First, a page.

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Year: 2012
Director: Pete Travis

Dredd 3D Download

Cast:

Karl Urban (Judge Dredd), Rachel Wood (Control Operator 1), Andile Mngadi (Passenger), Porteus Xandau Steenkamp (Driver), Jason Cope (Zwirner), Emma Breschi (Hostage), Olivia Thirlby (Anderson), Rakie Ayola (Chief Judge), Lena Headey (Ma-Ma), Tamer Burjaq (Ma-Ma Bodyguard), Warrick Grier (Caleb), Wood Harris (Kay), Shoki Mokgapa (Woman with Child), Yohan Chun (Girl in Window), Eden Knowles (Girl in Window)

Storyline:

This movie blew me away. Like i really was not expecting it to be that good. The managed to turn an action movie into an art piece, with some of the best cinematography I've ever seen. If you are looking for a movie that will take you on a never ending thrill ride this is it. Me, and my buddy just kept looking at each other with our jaws dropped the whole time. I won't ruin the plot, but one of the best thing about the movie is that it doesn't have some stupid destroy the world plot. It doesn't have Dredd be the be all end all. He is just a victim of circumstance that ultimately proves the doom of the excellent villain played by Lena Headly. Please go watch this movie because if they don't make a sequel I'll cry.

Reviews:

I'm a huge fan of the comic 2000AD and the character Judge Dredd since 1979, and this film completely satisfied me. They changed all the right things and kept all the right things. Director Pete Travis tackled the problem of filming a comic book by making something that looks nothing like a comic book and more like an action movie shot on location, with a simple linear plot that keeps rolling and never slows down.

Megacity 1 is made markedly less futuristic than the comic in order to become so believable that it is hard to tell where the real slums of Cape Town end and the CGI kilometre high city blocks start. I have an uncomfortable feeling that in less than a hundred years cities like this may actually exist.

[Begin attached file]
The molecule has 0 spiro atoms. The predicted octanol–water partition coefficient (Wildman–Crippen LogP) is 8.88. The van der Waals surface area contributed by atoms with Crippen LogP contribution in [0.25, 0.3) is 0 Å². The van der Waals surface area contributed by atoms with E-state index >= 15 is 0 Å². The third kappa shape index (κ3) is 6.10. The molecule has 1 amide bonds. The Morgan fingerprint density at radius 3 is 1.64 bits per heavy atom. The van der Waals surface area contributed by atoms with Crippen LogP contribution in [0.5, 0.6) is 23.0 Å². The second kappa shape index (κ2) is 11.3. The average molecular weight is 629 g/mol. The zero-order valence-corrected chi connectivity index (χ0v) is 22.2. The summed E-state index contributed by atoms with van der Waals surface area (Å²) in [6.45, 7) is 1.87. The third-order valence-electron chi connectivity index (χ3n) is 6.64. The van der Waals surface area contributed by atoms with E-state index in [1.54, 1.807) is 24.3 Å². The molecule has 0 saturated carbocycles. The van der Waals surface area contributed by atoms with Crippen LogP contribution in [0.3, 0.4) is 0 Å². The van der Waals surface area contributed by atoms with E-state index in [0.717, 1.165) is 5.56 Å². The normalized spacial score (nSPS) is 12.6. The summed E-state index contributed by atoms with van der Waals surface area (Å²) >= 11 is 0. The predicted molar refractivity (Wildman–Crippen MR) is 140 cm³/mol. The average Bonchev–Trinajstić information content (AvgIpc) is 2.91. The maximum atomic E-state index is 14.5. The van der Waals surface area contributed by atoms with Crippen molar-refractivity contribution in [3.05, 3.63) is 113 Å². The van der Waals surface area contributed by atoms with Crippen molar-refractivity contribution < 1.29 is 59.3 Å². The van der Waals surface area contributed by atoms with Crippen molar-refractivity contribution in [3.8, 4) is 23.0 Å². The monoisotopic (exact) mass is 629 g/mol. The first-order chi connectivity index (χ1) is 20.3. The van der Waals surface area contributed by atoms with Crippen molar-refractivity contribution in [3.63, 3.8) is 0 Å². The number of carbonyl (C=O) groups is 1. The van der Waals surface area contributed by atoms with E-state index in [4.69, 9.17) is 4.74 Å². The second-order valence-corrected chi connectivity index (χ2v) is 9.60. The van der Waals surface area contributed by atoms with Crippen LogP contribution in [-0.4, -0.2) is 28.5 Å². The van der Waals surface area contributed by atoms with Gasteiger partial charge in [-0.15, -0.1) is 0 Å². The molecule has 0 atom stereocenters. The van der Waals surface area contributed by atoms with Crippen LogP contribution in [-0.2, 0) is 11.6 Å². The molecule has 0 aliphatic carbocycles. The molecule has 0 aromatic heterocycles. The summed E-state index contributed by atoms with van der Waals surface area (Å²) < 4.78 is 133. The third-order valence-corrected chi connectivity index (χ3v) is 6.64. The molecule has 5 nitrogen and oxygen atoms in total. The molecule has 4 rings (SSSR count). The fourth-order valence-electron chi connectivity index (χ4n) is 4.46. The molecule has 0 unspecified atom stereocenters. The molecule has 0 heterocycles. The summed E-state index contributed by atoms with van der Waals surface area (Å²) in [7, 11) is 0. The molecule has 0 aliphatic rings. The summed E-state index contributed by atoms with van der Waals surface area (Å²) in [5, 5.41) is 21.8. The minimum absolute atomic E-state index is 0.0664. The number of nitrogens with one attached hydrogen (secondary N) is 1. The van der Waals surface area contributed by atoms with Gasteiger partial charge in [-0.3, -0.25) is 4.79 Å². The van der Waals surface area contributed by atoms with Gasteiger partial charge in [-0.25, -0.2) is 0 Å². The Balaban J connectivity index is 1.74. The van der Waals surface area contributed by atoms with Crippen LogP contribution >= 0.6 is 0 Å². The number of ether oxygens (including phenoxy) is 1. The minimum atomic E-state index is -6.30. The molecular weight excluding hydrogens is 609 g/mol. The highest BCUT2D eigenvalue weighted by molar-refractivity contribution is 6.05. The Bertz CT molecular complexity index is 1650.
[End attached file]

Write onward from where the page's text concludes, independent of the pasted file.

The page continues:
The comic Judge's uniform works on paper but can't in real life - giant golden eagles, shoulder pads and bronze name badges hanging off a leather one-piece body suit would sag, wobble and look daft. The movie gives us body armour that looks like it actually gets used whilst keeping the helmet exactly the same. The effect is striking and believable, like everything else in this film.

The plot revolves around a drug which makes time seem to slow down a hundred times, the perfect excuse for scenes of ultra slo-mo explosive bloody (and beautiful) anatomically correct violence that earn this film its 18 rating. Not a kid's movie at all. Every supporting actor looks like they came out of a gang documentary, scarred, nasty, sweaty and mean. Lena Headey totally kicks ass as the ruthless gang lord Ma Ma, calmly relishing the deaths of her enemies, eyes sledging from narcotic addiction.

In a way this is Olivia Thirlby's movie, since she gets the character arc, rookie judge Cassandra Anderson assigned to Dredd for evaluation and finding herself on a very steep learning curve. She is vulnerable, spikey and tough as called for, vital to the movie in order to balance Dredd.

How do you play Dredd? He is the opposite of a character. He has no personal arc, never changes or grows. He has no sense of humour, the comic finds that by placing utterly deadpan 'ol stony- face in ironic situations that reflect off him. And where do you find an actor prepared to wear a helmet obscuring everything but his mouth and chin for the whole 95 minutes? Karl Urban must be a huge fan himself to play the part so right. One reviewer described his performance as "ego-free" and it is. I didn't see Urban anywhere in this movie, all I saw was Dredd.